Signal integrity signifies the signal’s ability to propagate without distortion.Signal integrity is nothing but the quality of the signal passing through a transmission line. Fundamentally, signal integrity issues must be taken care during the PCB design phase. Once the board has been designed, there is little one can do to improve signal integrity.
A simple analogy for your understanding:
AM signal -> not so clear (distorted signals)
FM signal -> more clear (better signal integrity)
To be more descriptive, signal integrity is the measurement of the quality of an electrical signal typically in electronic printed circuit boards. In digital electronics, a stream of binary values is represented by a voltage (or current) waveform. However, digital signals are fundamentally analog in nature, and all signals are subject to effects such as noise, distortion and loss.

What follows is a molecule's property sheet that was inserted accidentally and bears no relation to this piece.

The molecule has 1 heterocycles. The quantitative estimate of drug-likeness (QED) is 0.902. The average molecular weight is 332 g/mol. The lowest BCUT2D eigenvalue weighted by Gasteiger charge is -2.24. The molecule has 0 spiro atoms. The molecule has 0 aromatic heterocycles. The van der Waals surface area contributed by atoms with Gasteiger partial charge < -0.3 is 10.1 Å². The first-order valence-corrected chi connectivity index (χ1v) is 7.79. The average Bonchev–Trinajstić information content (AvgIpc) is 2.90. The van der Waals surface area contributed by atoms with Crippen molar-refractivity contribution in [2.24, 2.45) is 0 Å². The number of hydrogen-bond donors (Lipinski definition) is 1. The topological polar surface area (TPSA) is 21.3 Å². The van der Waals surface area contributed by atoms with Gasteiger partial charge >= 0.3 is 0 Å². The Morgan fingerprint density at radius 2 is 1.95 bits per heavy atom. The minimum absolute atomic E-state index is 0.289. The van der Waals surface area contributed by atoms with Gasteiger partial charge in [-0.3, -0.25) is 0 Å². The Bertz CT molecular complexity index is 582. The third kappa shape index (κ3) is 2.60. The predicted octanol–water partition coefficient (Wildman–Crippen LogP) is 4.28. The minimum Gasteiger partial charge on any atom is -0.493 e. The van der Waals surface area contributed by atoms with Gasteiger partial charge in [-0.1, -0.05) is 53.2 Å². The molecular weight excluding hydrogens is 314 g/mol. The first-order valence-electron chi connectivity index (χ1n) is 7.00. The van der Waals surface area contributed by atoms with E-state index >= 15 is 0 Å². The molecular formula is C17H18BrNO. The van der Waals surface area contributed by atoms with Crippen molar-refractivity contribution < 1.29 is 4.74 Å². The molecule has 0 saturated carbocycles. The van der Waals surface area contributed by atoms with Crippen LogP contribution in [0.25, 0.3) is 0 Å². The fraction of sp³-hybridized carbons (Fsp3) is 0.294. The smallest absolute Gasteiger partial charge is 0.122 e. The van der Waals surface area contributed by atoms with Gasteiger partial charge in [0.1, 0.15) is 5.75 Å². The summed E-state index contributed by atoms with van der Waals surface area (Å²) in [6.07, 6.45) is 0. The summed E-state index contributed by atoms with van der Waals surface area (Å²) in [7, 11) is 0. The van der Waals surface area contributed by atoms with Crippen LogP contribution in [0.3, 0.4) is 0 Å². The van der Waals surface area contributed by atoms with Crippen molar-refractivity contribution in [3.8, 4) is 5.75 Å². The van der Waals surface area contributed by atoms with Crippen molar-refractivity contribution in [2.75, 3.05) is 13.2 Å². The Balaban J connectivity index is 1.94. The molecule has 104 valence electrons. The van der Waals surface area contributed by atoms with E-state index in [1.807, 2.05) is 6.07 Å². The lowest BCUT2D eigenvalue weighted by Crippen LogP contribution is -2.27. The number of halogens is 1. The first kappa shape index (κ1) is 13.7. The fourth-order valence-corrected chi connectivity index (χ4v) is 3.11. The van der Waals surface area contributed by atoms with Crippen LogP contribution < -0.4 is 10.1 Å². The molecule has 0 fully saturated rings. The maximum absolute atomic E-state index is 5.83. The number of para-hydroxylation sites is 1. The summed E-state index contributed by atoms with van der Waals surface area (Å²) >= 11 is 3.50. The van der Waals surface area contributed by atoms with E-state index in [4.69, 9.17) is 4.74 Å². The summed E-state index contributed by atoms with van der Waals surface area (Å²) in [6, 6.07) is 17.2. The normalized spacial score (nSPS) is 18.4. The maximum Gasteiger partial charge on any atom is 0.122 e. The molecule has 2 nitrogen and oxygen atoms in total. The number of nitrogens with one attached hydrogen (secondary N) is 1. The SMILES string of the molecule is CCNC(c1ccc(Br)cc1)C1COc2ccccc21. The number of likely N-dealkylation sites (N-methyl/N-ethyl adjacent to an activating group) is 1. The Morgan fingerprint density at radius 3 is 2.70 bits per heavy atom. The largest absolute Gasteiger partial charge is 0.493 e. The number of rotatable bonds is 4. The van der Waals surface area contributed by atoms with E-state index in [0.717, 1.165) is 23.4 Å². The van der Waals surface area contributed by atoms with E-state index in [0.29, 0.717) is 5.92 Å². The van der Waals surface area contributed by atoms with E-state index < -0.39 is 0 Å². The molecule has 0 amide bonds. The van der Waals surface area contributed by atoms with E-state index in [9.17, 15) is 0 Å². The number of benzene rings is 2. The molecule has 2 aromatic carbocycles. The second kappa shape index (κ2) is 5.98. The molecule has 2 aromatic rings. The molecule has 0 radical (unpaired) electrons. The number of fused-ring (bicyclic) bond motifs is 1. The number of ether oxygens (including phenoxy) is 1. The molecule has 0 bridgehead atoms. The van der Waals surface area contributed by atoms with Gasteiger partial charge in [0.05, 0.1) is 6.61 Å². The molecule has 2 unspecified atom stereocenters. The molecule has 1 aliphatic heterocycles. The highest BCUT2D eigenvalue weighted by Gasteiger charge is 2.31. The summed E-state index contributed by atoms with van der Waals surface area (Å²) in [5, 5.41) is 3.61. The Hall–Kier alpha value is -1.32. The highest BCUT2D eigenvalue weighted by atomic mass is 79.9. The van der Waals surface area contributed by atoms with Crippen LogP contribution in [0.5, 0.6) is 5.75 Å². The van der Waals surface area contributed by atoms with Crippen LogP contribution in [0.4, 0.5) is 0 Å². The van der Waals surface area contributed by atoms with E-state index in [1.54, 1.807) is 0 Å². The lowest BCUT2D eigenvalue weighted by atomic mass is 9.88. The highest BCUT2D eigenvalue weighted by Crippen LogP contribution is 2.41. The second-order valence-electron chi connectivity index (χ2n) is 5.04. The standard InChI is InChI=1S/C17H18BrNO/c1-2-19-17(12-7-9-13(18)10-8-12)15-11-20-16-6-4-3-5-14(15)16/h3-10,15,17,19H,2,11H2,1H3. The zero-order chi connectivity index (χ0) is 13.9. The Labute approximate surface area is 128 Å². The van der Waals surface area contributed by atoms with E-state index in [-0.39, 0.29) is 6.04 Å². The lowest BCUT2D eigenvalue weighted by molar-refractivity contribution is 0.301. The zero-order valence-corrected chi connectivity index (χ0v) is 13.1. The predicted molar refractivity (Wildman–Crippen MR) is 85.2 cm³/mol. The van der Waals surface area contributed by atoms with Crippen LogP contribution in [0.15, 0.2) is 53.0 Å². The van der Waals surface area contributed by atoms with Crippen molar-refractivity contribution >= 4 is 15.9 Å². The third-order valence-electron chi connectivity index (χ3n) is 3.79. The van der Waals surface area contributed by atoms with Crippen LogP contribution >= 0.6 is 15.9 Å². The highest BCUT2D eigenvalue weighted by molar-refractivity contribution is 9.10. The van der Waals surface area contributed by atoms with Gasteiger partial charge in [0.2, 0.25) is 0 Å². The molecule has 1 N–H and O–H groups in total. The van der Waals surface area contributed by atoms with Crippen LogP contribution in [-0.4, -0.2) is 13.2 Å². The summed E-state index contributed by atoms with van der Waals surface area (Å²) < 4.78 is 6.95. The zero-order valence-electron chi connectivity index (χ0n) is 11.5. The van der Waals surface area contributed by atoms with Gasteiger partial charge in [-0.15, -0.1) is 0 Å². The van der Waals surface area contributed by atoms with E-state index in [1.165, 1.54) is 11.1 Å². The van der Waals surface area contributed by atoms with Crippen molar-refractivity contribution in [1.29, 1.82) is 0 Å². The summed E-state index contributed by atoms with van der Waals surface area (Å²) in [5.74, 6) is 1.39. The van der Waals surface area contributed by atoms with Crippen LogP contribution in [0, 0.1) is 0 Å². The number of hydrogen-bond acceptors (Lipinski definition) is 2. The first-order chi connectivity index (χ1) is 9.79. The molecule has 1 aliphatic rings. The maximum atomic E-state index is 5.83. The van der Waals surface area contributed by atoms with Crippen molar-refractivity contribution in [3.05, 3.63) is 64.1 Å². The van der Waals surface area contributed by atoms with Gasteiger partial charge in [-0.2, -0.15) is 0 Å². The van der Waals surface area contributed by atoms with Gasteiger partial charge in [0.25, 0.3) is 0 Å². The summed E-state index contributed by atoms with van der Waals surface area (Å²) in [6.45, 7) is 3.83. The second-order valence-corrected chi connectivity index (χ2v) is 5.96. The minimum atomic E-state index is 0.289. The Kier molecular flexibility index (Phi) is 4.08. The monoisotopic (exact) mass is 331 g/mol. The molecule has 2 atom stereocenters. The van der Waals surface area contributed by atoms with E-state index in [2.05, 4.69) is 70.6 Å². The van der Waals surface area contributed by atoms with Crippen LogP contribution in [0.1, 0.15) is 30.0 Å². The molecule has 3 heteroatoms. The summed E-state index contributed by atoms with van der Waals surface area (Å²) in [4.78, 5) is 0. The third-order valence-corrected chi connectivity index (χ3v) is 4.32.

Daniel Beeker and Rick Hartley explained, “Ringing is the result of having the driver farther away from the receiver than 1/4th wavelength. This results in a first order reflection of more than the incident wave that returns to the driver and becomes a depletion wave at a lower voltage going back to the receiver, until all of the energy finally either goes into the receiver, is converted to heat in the conductors and dielectric or mostly radiates.”
Daniel Beeker and Rick Hartley said, “A stub is a single piece of conductor, and unless there is a pair of vias next to each other - one ground and one signal - or a signal via and a ground plane, the field does not see the stub except as very high impedance.” A via stub acts like a resonant circuit with a specific resonant frequency at which it stores maximum energy within it. If the signal has a significant component at or near that frequency, that component of the signal will be heavily attenuated due to the energy demands of the via stub at its resonant frequency.